I also pull out books related to upcoming topics so that girls can find those in one place rather than having to search through the shelves.

We don’t do a lot of other hands-on activities, but if we did, I would pull the supplies for those together in batches a couple of weeks in advance and then work through them when we got to the appropriate lesson.

I print the checklists in 4-6 week batches, adjusting them each time to include current chores, changes to our curriculum, and details (like North America for geography tracing).

At the girls’ current ages (our oldest is turning 10 this fall), I don’t worry too much about keeping detailed records of what they get done each day. If I felt like I needed to have that information or it was required by our state, I would simply right down chapters, books read, etc. on the checklists themselves and then save them.

You’ll also notice that the checklist is not labeled “Monday”, “Tuesday,” etc. but rather “Day 1”, “Day 2,” and so on. That gives us additional flexibility in our school week. We plan on a 4-day school week, and the girls have also been known to spend the evening working ahead on the next day’s work if they want to take an extra day off.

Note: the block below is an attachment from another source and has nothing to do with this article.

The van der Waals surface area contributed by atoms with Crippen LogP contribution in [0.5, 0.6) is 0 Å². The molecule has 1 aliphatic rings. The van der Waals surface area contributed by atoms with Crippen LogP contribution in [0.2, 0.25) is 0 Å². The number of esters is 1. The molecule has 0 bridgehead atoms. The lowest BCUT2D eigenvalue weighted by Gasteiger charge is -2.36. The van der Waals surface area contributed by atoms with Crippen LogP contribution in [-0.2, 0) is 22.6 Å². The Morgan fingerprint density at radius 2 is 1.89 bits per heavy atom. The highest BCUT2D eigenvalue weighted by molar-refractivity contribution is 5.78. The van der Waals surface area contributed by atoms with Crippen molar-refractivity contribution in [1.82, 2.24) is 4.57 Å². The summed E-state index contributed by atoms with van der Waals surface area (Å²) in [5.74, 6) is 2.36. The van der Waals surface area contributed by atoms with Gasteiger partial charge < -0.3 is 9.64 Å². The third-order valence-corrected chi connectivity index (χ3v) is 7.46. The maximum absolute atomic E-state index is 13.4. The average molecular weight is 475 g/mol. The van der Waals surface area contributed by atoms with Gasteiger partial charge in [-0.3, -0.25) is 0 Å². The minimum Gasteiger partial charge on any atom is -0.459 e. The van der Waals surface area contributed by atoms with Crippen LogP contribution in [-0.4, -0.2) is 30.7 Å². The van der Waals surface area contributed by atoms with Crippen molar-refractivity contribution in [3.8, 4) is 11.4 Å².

Doing it this way gives us the perfect blend of structure and spontaneity and eliminated a lot of the stress and guilt around planning that I was feeling before!

How do YOU plan each week?

(P.S. Download the checklist template here.)

  • Stephanie

    I love this! I have always struggled with scheduling because something always came up that got us off schedule and we all felt like we were constantly behind. Soooo, very frustrating to me and the kiddos! I love this method. The download is Monday – Friday though rather than Day 1, Day 2, etc like in your post. Do you have the Day 1, Day 2, etc printable available?

  • http://www.stacymakescents.com/ Stacy

    Happy, happy! I love printable checklists! Because it’s PAPER! :-)

  • http://joyceandnorm.wordpress.com/ Joyce (and Norm)

    Ummm…can I just have a copy of your exact plans? Kidding…not kidding! We started back to school last Monday, but I have just been writing out the subjects on the board and checking them off as we go. I do know exactly what they need to do for each day, but just need to get into gear with organizing it all. :p